With Oct. 25 nuclear plant inspection, Iran backs away from confrontation, official says
Saying Iran appeared to be moving away from confrontation with the West, the head of the United Nations nuclear enforcement agency announced Sunday that Tehran had agreed to a date this month for international inspectors to visit what until recently had been a covert underground uranium-enrichment plant.
The decision to open the plant to outside scrutiny on Oct. 25 was a concession by Tehran to defuse Western criticism over the intent and scope of Iran’s nuclear program. In a meeting with world powers last week, Iranian negotiators agreed in principle to grant the International Atomic Energy Agency access to the facility, which President Obama has criticized as a “direct challenge” to global nonproliferation.
“I see that we are shifting gears from confrontation into transparency and cooperation,” said Mohamed ElBaradei, director of the IAEA, who arrived in Tehran on Saturday for talks in what he characterized as a critical moment.
“I hope and trust Iran will be helpful with our inspectors,” he said, “so it is possible for us to be able to assess our verification of the facility as early as possible.”
In Washington, national security advisor James Jones noted during an appearance on CNN’s “State of the Union” program, “The fact that Iran came to the table and seemingly showed some degree of cooperation, I think, is a good thing.
“But this is not going to be an open-ended process,” he warned. “We, the world community, want to be satisfied within a short period of time.”
ElBaradei spoke at a news conference with Ali Akbar Salehi, the head of Iran’s nuclear program. Their appearance together came after a week of public condemnations and closed-door diplomacy over the Fordu uranium-enrichment plant being built beneath the mountains near Qom. The U.N. says Iran violated international law by not notifying the IAEA when construction started more than three years ago.
“It is important for us to send our inspectors to assure ourselves that this facility is for peaceful purposes,” ElBaradei said. “Iran should have informed us the day they have decided to construct the facility.”
Iran has contended that disclosure of the plant was not required until at least six months before nuclear materials were moved into the facility, which is expected to house 3,000 centrifuges for enriching uranium. The discrepancy centers on a change in transparency guidelines that U.N. officials say Iran has ignored.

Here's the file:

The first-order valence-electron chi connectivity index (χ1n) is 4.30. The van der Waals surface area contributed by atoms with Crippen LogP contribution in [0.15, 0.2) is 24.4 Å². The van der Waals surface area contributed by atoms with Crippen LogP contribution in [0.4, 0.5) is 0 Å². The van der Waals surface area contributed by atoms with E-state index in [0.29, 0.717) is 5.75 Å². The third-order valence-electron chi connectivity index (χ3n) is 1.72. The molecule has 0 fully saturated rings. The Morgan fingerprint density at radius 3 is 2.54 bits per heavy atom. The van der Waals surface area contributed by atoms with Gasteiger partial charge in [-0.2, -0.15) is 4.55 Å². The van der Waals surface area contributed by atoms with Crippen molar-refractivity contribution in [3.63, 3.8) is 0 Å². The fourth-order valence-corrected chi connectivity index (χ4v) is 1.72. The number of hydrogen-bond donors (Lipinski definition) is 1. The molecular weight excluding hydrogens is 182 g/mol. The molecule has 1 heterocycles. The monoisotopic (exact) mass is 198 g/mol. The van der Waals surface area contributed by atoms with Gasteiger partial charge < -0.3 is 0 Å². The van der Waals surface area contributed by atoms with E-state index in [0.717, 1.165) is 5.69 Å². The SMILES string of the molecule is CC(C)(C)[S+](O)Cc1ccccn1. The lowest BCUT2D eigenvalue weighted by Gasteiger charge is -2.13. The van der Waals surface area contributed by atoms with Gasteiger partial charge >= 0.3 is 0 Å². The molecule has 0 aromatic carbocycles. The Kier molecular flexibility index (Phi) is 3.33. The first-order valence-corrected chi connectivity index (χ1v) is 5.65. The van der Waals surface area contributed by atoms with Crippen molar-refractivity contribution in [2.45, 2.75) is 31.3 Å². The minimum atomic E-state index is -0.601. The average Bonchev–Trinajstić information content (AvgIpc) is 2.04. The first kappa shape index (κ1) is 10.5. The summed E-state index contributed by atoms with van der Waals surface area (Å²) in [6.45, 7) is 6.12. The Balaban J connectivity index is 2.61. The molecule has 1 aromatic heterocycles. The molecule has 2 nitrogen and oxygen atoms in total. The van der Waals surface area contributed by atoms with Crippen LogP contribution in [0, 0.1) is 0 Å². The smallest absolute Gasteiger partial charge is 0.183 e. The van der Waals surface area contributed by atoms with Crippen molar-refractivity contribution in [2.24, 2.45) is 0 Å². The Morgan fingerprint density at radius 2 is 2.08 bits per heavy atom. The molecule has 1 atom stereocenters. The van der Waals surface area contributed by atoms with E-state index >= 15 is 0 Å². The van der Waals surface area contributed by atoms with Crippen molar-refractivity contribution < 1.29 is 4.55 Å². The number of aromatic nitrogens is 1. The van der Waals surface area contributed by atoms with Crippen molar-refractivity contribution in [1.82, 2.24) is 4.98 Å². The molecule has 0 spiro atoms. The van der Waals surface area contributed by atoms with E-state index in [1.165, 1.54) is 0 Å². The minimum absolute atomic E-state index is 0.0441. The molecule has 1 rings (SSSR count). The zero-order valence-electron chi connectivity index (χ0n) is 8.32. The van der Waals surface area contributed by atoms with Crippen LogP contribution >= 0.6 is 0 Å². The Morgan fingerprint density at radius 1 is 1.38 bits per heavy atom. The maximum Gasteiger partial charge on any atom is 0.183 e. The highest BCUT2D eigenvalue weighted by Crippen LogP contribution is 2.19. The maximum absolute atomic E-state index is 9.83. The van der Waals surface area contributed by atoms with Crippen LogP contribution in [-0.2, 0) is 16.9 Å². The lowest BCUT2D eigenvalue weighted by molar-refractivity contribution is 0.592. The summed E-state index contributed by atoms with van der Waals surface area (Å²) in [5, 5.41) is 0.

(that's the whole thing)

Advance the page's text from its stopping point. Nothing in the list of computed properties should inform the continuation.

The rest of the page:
The U.S., France and Britain have charged that Iran kept the plant a secret in order to deceive inspectors about the goal to build nuclear weapons. Iran says its nuclear program is designed only to generate energy for civilian purposes.
Tehran has repeatedly misled inspectors and brushed aside U.N. orders that it stop enriching uranium. ElBaradei said, however, that there is “no concrete proof” Iran has an ongoing weapons program.
“There are allegations that Iran has conducted weaponization studies,” he said. “These are issues that we are still looking into.”
Negotiations with ElBaradei played into the months-long conflict between the hard-line government of President Mahmoud Ahmadinejad and the opposition movement led by Mir-Hossein Mousavi and other reformers. The opposition, which seeks closer relations with the West, supports the country’s nuclear program but blames the government for mismanagement and needlessly drawing threats of new sanctions from the U.S. and Europe.
The Ahmadinejad camp was faced with the dilemma of opening the plant to inspectors to ease international pressure while not appearing to weaken years of defiance by relenting to Western demands. Satirical attacks from anti-government websites and journalists arose immediately after the agreement with the IAEA was announced.
Salehi, who has accused the U.N. of trying to derail Iran’s nuclear aspirations, wanted to move quickly beyond the inspector issue: “As far as safeguards are concerned, Iran’s nuclear issue has been fully resolved,” he said at the news conference. “We hope that the country’s nuclear case would return to its normal course.”
Ali Larijani, the conservative speaker of the Iranian parliament, was harsher in his rhetoric. Iran’s Press TV quoted him as condemning the West for seeking to “dominate and demand. . . . Their hypercritical claims against Iran’s enrichment work have proved to be nothing but lame excuses. They obviously want to make further demands on the country’s nuclear issue.”
Running parallel to negotiations over the Fordu plant are talks set for Oct. 19 involving the U.S., Russia, France and Iran on a proposal for Tehran to ship uranium to Russia, where it would be enriched up to a level of 20% and then returned. Such a deal would ease Western fears over Iran’s enrichment capabilities while providing Tehran with nuclear materials that can be used for medical and other civilian purposes. An atomic weapon requires at least 90% enrichment.
“We will have a meeting to discuss the technical details and hopefully we will hammer out an agreement as early as possible,” ElBaradei said.